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NEW YORK (
Citigroup (C - Get Report) was the big winner on Monday among the largest U.S. banks, with shares rising 5.5% to close at $36.66.
The broad indexes all rose 1% after the U.S. Department of Commerce announced that retail sales in September increased 1.1% from August and 5.4% from a year earlier, to an estimated $412.9 billion. While it is the smallest type of business listed among the broad categories in the Commerce Department's report, the category with the largest year-over-year improvement for sales during the first nine months of 2012 was furniture and home furnishing stores, with retail sales rising 8.8% to $70 billion. This is the latest of many indicators for a housing recovery.
KBW Bank Index (I:BKX) rose 1% to close at 50.50, with 16 of the 24 index components showing gains for the session.
third-quarter earnings of $468 million, or 15 cents a share, declining from 95 cents during the second quarter, and $1.23 during the third quarter of 2012.
It was a messy quarter for Citi, including a $4.7 billion pre-tax loss on the company's sale of a 14% stake in the Morgan Stanley Smith Barney joint venture, and the write-down of its remaining stake in the joint venture, as well as a negative $776 million in debit valuation adjustments, as well as a $582 million tax benefit. Excluding these items, the company earned $3.3 billion, or $1.06 a share during the third quarter, beating the consensus estimate of 96 cents a share, among analysts polled by Thomson Reuters.
"We calculate this is equivalent to a [return on tangible equity] of 15% on core capital," said Atlantic Equities analyst Richard Staite, who rates Citigroup "Overweight" with a $44 price target. Staite was added that "key features were good net interest income growth with the [net interest margin] expanding 5bp plus good Investment bank results with [fixed income, currency, and commodities trading] up 31% QoQ." Meanwhile, the company's estimated Basel III Tier w common equity ratio "was also strong at 8.6% ahead of the 8.4% reported by JPM."
Citigroup's margin expansion was impressive, considering that most of the large banks are continuing to see margin pressure, with the Federal Reserve keeping its target federal funds rate between zero and 0.25% since the end of 2008, and the central bank in September increasing its purchases of long-term securities --
QE3 -- in an effort to hold long-term rates at their historically low levels.
Wells Fargo (WFC - Get Report) preannounced an expected significant decline in its net interest margin, although investors probably didn't expect the company's
third-quarter margin by 25 basis points, which the company reported on Friday. For Wells Fargo, the margin decline was offset by efficiency improvements and continued strength in mortgage originations. The company's shares pulled back 1% on Monday, to close at $33.90.
JPMorgan Chase (JPM - Get Report) also saw its net interest margin contract. The company on Friday reported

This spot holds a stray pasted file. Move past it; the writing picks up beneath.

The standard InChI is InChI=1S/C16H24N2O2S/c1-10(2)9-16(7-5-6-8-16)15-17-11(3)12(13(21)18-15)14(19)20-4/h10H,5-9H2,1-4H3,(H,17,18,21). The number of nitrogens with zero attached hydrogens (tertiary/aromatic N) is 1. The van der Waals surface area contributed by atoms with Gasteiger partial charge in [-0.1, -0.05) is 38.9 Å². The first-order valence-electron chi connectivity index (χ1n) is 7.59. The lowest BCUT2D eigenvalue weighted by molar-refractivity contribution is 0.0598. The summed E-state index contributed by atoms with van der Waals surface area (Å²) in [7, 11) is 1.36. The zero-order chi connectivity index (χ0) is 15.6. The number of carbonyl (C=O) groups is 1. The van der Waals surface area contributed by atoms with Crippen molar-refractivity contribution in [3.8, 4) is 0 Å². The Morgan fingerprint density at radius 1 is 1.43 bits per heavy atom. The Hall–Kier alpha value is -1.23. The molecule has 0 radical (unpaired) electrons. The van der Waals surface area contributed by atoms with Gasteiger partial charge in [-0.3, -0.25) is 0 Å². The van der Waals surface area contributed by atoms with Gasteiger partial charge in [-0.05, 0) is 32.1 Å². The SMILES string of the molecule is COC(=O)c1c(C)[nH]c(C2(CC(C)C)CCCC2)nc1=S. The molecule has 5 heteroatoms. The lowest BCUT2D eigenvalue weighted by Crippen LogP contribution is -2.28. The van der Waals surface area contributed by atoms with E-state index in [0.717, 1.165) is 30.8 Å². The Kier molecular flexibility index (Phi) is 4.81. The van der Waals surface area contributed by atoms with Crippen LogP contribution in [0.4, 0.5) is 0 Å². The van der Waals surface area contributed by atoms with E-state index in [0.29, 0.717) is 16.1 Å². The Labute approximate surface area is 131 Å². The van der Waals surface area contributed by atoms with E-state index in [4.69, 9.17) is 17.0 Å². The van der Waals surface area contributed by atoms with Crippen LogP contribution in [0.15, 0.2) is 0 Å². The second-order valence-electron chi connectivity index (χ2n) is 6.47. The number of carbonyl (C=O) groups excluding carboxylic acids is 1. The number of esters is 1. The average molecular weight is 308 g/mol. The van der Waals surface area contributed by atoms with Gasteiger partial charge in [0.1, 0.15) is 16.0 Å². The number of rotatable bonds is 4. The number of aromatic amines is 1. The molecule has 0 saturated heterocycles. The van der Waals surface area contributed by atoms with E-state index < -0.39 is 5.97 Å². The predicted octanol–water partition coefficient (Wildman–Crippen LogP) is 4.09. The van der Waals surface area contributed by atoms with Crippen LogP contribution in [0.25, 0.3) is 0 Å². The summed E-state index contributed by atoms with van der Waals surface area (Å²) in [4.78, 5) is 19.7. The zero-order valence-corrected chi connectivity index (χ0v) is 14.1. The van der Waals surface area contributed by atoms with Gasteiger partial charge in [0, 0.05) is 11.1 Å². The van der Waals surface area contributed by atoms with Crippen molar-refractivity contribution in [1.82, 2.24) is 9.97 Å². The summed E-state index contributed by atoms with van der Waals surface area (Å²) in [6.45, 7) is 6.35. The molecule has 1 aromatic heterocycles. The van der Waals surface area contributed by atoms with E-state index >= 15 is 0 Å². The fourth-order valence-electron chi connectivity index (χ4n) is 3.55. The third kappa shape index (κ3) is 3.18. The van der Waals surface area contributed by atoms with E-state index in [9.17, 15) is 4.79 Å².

third-quarter earnings of $5.7 billion, or $1.40 a share, increasing from $5.0 billion, or $1.21 a share, during the second quarter(despite booking $4.4 billion trading losses from the widely publicized hedging activity in the company's Chief Investment Office), and $4..3 billion, or $1.02 a share, during the third quarter of 2011. The company reported third-quarter net interest income of $10.976 billion declining from $11.146 billion the previous quarter and $11.817 billion a year earlier, as the company's core net yield on interest-earning assets narrowed to 2.92% during the third quarter, from 3.00% during the second quarter, and 3.14% during the third quarter of 2011. JPM rose 2% on Monday, to close at $42.38.
Getting back to Citigroup, the company's regulatory capital kept growing, reflecting continued profits, as well as an increase in the among of deferred tax assets it was allowed to include in the capital ratio calculations, and because Citi Holdings continued to shrink, with total assets of $171 million as of Sept. 30, declining from 10% from the previous quarter, and 31% from a year earlier. Citi Holdings is the subsidiary in which run-off assets -- including Citigroup's stake in the Morgan Stanley Smith Barney joint venture -- have been place, as part of CEO Vikram Pandit's long-term strategy to exit non-core businesses, shrink the balance sheet and shore up capital.
Pandit on Monday said during the company's earnings conference call that "in the emerging markets, policy makers have been quick to act, and we expect growth there to substantially keep outpacing the developed markets. In light of these factors, we'll continue to manage our risk carefully, using the deep knowledge we have of the markets where we do business." During the third quarter, 58% of the company's revenue came from outside the United States, while 60% of net income was earned outside the U.S.
When ask to comment on the company's plan for a return of capital during 2013, in light of its strong and growing estimated Basel III Tier 1 common equity ratio, Pandit said "it's still early. We haven't even seen the scenario yet," that the Federal Reserve will use during the first quarter during its next round of stress tests," and that "as we look at that and then we'll decide what we will request from the regulators on capital."
"Obviously this is not a question of our ability to generate capital. As you know, we've shown you that," he said.
Citigroup's shares have now returned 39% year-to-date, following a 44% decline during 2011. The shares trade for 0.7 times their reported Sept. 30 tangible book value of $52.70, and for eight times the consensus 2013 EPS estimate of $4.55.
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